Martin Luther’s Reformation sharply divided German princes within the Holy Roman Empire, leading to conflict between the Catholic Hapsburg emperors and the princes (primarily in the northern part of the Empire) who adopted Lutheran Protestantism. This led to several conflicts that ended with the Peace of Augsburg (1555), which established the principle of cuius regio, eius religio (whoever reigns, his religion) within the Holy Roman Empire. According to the terms of the Peace of Augsburg, the Holy Roman Emperor renounced the right to enforce a single religion throughout the “Empire” and each prince could choose between establishing Catholicism or Lutheranism in the lands under his own control.
The Thirty Years’ War began as a local religious conflict between the Catholic Holy Roman Emperor and his Protestant subjects in Bohemia, but grew into a continent-wide political conflict over the Balance of Power in Europe.
The Four Phases
The Bohemian Phase
The Danish Phase
The Danish Phase concluded with the Catholics again firmly in the lead. In 1629, Ferdinand issued the Edict of Restitution, which ordered the return of Catholic lands that had been taken over by Protestants since the Peace of Augsburg.
The Swedish Phase
The Swedes were helped by financial support from the French, who decided to support the Protestant faction in spite of France being a Catholic country. Cardinal Richelieu, the First Minister of France, was a politique in the vein of Henry IV, caring more about weakening the Hapsburgs than about what religion people professed in the Holy Roman Empire.
The French Phase
Gustavus Adolphus was killed in battle in 1632, ending Sweden’s active leadership in the Protestant cause. In the last phase of the Thirty Years’ War, the most dominant player on the Protestant side was Catholic France. Granted, the French had a bit of help from the Swedes, who had switched roles from fighter to financier. Here’s a device for remembering the roles of the Swedes and the French during the later phases of the Thirty Years’ War:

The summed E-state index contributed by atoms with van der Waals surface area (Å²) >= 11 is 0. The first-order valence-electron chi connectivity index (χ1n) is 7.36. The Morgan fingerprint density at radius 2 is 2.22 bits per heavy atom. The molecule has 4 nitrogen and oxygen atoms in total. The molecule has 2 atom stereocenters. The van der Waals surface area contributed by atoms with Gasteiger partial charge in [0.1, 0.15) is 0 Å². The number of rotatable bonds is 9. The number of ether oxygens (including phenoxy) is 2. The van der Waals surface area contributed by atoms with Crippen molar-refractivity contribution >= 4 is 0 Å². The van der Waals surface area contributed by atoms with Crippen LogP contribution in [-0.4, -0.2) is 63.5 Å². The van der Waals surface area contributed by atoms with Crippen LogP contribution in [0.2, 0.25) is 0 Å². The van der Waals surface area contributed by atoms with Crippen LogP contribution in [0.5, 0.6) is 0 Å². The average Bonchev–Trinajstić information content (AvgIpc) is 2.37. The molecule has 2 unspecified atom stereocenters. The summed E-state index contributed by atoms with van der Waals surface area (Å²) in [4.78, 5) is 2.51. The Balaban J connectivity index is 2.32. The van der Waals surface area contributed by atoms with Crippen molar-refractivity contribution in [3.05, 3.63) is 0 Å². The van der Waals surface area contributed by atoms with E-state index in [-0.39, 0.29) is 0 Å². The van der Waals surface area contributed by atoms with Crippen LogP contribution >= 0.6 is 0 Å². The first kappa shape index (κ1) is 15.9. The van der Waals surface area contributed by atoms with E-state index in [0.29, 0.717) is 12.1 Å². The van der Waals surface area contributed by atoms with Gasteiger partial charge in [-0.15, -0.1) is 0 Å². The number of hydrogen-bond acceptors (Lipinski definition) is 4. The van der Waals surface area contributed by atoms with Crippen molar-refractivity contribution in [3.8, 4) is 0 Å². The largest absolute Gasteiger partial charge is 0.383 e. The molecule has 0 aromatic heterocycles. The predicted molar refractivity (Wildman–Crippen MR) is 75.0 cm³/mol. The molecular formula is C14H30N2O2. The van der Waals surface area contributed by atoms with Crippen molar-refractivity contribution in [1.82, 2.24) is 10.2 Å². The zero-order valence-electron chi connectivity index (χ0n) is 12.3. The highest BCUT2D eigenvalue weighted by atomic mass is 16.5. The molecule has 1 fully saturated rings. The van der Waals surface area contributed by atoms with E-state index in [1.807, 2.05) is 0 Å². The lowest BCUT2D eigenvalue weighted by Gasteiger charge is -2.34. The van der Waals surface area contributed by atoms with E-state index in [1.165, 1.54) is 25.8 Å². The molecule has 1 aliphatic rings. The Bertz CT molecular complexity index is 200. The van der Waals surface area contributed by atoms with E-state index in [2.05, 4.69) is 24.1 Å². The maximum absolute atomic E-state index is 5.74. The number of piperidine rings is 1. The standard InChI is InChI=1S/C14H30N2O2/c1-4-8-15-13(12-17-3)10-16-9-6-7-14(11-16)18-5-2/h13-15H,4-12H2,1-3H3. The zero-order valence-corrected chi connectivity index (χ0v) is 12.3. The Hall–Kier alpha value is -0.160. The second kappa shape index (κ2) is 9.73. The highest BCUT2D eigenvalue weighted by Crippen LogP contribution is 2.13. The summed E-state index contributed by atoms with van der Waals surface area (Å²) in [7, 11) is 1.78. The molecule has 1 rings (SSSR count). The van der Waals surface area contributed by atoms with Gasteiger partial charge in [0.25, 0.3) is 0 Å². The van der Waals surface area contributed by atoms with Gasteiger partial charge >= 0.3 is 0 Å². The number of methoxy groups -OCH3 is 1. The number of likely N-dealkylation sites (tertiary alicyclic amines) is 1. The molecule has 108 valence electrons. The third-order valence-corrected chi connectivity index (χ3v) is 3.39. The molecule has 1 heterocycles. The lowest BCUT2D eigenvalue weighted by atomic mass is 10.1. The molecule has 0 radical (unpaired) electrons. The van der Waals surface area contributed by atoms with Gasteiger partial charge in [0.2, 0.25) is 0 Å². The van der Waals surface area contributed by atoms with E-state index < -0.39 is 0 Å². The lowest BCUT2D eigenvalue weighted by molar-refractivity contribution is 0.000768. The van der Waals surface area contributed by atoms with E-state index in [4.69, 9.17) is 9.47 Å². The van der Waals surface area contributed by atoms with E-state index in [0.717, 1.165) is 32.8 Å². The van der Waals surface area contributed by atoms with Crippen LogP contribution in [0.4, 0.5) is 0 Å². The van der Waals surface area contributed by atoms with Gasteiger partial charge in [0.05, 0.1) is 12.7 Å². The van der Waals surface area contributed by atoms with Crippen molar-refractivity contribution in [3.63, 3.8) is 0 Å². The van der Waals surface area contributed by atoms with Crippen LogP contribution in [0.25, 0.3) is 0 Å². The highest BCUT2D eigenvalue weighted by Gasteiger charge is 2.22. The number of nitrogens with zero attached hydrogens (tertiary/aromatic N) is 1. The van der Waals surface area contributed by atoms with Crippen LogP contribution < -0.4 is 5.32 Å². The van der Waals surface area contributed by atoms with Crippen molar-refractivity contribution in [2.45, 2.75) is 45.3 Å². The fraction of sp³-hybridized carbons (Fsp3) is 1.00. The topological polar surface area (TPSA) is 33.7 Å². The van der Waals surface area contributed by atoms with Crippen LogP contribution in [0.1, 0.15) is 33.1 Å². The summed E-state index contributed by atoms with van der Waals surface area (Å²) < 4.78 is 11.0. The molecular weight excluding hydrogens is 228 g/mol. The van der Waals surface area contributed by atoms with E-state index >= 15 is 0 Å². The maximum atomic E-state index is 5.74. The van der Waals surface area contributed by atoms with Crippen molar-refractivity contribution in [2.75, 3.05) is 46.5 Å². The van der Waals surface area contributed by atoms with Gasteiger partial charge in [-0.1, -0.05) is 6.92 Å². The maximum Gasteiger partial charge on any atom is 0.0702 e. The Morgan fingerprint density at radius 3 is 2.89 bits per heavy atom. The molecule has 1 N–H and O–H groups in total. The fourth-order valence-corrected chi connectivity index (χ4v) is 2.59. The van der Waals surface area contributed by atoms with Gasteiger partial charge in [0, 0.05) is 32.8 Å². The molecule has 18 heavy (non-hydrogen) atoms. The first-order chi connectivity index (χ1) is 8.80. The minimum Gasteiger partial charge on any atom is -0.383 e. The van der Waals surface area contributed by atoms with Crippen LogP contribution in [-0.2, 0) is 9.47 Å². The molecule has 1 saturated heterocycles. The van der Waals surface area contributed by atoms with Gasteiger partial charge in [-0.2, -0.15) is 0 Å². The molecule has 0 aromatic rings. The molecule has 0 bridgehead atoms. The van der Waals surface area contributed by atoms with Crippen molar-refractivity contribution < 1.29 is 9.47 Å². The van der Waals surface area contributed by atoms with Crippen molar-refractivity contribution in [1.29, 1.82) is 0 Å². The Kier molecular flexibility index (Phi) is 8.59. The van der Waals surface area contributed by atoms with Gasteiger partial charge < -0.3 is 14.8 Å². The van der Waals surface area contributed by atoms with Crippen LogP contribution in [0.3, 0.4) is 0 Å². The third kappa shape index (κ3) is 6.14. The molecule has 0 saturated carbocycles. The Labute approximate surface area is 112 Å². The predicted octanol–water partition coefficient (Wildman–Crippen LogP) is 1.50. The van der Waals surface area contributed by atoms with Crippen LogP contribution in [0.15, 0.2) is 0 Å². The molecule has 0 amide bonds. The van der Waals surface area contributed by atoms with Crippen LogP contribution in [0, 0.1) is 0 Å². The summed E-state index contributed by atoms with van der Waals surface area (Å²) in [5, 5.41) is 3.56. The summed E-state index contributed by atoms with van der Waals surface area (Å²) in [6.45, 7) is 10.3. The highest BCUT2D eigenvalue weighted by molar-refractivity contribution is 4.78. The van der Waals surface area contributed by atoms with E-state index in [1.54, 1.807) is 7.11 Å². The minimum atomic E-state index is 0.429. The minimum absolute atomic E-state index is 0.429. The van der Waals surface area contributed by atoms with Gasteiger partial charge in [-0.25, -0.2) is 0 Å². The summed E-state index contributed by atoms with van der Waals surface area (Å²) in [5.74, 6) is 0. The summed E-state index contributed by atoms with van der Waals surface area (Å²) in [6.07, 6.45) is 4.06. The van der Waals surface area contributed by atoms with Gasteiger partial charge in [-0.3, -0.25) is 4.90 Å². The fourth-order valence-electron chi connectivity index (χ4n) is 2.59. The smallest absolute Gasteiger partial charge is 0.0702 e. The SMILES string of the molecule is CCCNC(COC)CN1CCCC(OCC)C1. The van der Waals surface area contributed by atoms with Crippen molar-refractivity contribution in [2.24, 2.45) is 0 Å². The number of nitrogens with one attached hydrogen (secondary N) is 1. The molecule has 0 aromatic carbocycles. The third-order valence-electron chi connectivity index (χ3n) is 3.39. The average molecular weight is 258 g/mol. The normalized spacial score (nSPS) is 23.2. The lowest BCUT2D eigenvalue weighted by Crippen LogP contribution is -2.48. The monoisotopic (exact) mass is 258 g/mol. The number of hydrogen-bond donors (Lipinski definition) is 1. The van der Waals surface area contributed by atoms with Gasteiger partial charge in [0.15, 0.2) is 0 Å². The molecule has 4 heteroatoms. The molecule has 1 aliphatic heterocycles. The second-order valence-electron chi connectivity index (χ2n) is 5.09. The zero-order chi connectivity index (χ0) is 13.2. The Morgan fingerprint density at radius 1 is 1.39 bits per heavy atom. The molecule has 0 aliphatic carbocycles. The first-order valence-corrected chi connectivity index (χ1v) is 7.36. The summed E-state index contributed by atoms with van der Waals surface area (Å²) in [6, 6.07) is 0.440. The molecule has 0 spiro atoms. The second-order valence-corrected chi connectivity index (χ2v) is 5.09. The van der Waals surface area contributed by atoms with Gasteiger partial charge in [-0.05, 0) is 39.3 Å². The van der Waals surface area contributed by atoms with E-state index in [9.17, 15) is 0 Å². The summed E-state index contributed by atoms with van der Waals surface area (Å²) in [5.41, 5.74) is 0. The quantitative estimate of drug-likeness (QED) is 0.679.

The Peace of Westphalia (1648)
The last phase of the Thirty Years’ War was the bloodiest and failed to produce a decisive result. After thirty years, people were weary of war and had lost track of why they were even fighting. The warring parties gathered at Westphalia to hammer out a rational peace to end a long war that had begun as a local religious conflict.
Calvinism was accepted as a third option for princes in the Holy Roman Empire to choose as an official religion and the freedom of private worship for religious minorities within the principalities of the Empire was guaranteed. The goal here was to avoid future religious conflict.
The Thirty Years’ War was the last major religious war in Europe and put an end to the violence accompanying the Protestant Reformation.
In the new AP US History curriculum, Key Concept 1.1 focuses on the development of Native American societies in the years preceding and immediately following European contact.
There are three broad ideas that a student really needs to understand in order to be successful when questioned about this topic on the AP US History exam:
Nomadic vs Settled Tribes
While some tribes - especially in the North - subsisted exclusively on hunting and gathering, most Indian tribes employed agriculture for at least part of their food supply. Tribes that subsisted on hunting and gathering tended to be nomadic, while tribes that depended more heavily on agriculture built more permanent settlements. Those living close to rivers, lakes, and oceans also fished.